I have a Sunday morning routine when I’m alone and have no reason to get up early. I sleep in, then I make a latte (or two), gather my cat, a bowl of oatmeal and my iPad, open the curtains and sit on the couch.
I’ll glance at my Facebook notifications, look through the first few posts on Google+, check my email and then turn to Twitter, where I find an ever-fascinating stream of articles and commentary on just about every topic, trending mostly to science, but with other things thrown in.
Am I a bit of a social media addict? Yes. Am I isolated? No. No more than I would be if I had a newspaper spread out in front of me.
At my sister’s wedding in October, my father gave a beautiful speech. He talked about togetherness and communication, about love and strong relationships. Even my normally-stoic brothers and I had tears in our eyes by the end. The man is an amazing speaker.
One of his main points was the distressing trend he sees in people constantly having their heads bowed over electronic devices. It’s a fair enough complaint. He sees people not communicating with each other as they sit in the same room. Our family does this a whenever we’re all together. We all have laptops, iPads, cell phones out, and we’re all doing our own things.
My dad sees this as isolating, and to an onlooker, it probably is. We’re all caught up in our own separate streams of information. My sister is on Facebook on the iPad while her husband is playing a game of their laptop. My brother is surfing reddit and showing us cute animal pictures he finds, in the effort to get an ever-more rapturous squeal of “aww!” My mom is on ancestry.com, gathering research about our ancestors. My father is reading the newspapers. And I’m on Twitter, catching up on what the science communication community is talking about.
We are isolated, in a way. But we’ve always been this way. even when there was no computer in the house, we would all be in our own little worlds: the worlds of books and magazines, of newspapers.
We are information-seekers, all of us. The typical advice for turning your child into a reader is that you need to read in front of them. They need to both have books around and see the people in their lives as People Who Read. I grew up in a house where my parents were always reading. I saw them read every evening before bed. Even if one was watching a tv show,the other one was usually in the same room with a book. My siblings and I adopted this same behavior. We all read constantly and voraciously.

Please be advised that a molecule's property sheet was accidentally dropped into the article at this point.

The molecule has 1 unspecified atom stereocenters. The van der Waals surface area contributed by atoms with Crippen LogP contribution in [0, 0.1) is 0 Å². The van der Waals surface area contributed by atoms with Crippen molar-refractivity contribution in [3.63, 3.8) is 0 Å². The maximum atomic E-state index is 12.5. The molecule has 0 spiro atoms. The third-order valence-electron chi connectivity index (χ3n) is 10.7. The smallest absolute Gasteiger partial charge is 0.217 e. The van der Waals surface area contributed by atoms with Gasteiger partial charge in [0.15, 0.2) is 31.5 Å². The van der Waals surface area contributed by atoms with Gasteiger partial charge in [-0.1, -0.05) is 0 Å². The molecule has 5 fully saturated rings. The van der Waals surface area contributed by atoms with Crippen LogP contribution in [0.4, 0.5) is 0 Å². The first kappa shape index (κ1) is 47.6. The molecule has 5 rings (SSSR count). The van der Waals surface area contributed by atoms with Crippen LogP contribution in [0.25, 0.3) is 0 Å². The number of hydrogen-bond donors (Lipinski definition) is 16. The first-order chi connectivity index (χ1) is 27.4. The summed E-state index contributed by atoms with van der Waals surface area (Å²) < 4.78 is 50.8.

It is a common refrain that the Internet has made us lonelier, that we no longer talk to people around us, that we live more in a world of “likes” and “retweets” and “+1s” than a world of true, person-to-person sharing.
I look at my Twitter feed on Saturday morning and I know this isn’t true. My feed, at any given time, has links to the most thought-provoking articles in mainstream media, the best blog posts, breaking news, and beautiful works of art. It has my friends sharing their triumphs, and asking for a shoulder in their sadness.
Twitter is not just a world of sharing what you ate for dinner or making inane comments about celebrities. Sure, that’s there, in the same way it’s everywhere. Like any other medium. You choose what you want to see. You can choose to read the celebrity-stalking pseudo-journalism of People, or you can choose to read the cultural touchstone of The New Yorker. You can pick up a romance novel or formulaic thriller, or you can read the newest Paolo offering. You can watch Transformers, or you can watch Cave of Forgotten Dreams.
They all have their place, and the same person will switch between all levels of media depending on mood, interest level and time. Yes, we are all in our own little worlds, our own little filter bubbles or hall of mirrors, or whichever trendy phrase os chosen, but those worlds are no different than the media consumption worlds in which we’ve always placed ourselves. They are no more deserving of exaltation or recrimination just because they happen on an individual device rather than the more public tv or library selections.
I may not be sharing the same newspaper that thousands of others in my city are reading, or watching the same tv broadcast, but I never would have been. I would have always been selecting the articles that I wanted to read, the segments that I wanted to watch. And often, I would have left the room for the tv parts that weren’t interesting to me.
Yes, our heads are bowed over our separate digital worlds, but they always have been. And they still look up when we find something interesting, whether a quote from whatever my father is reading, a clever way of solving an in-game problem from my brother-in-law, an update on a family friend from my sister, an obscure fact about out history from my mother, a science factoid from me, or The Most Adorable Baby Goat Video Ever from my brother. We may have all created our own media streams, but we still take pleasure in the sharing of something delightful from those streams, the moments where we all can enjoy the gem that someone else has found without having to wade through the parts of their interests that are boring to us.
After all, we can share those little moments of togetherness because we can all be in the same room, experiencing our individual worlds in the way that works for us.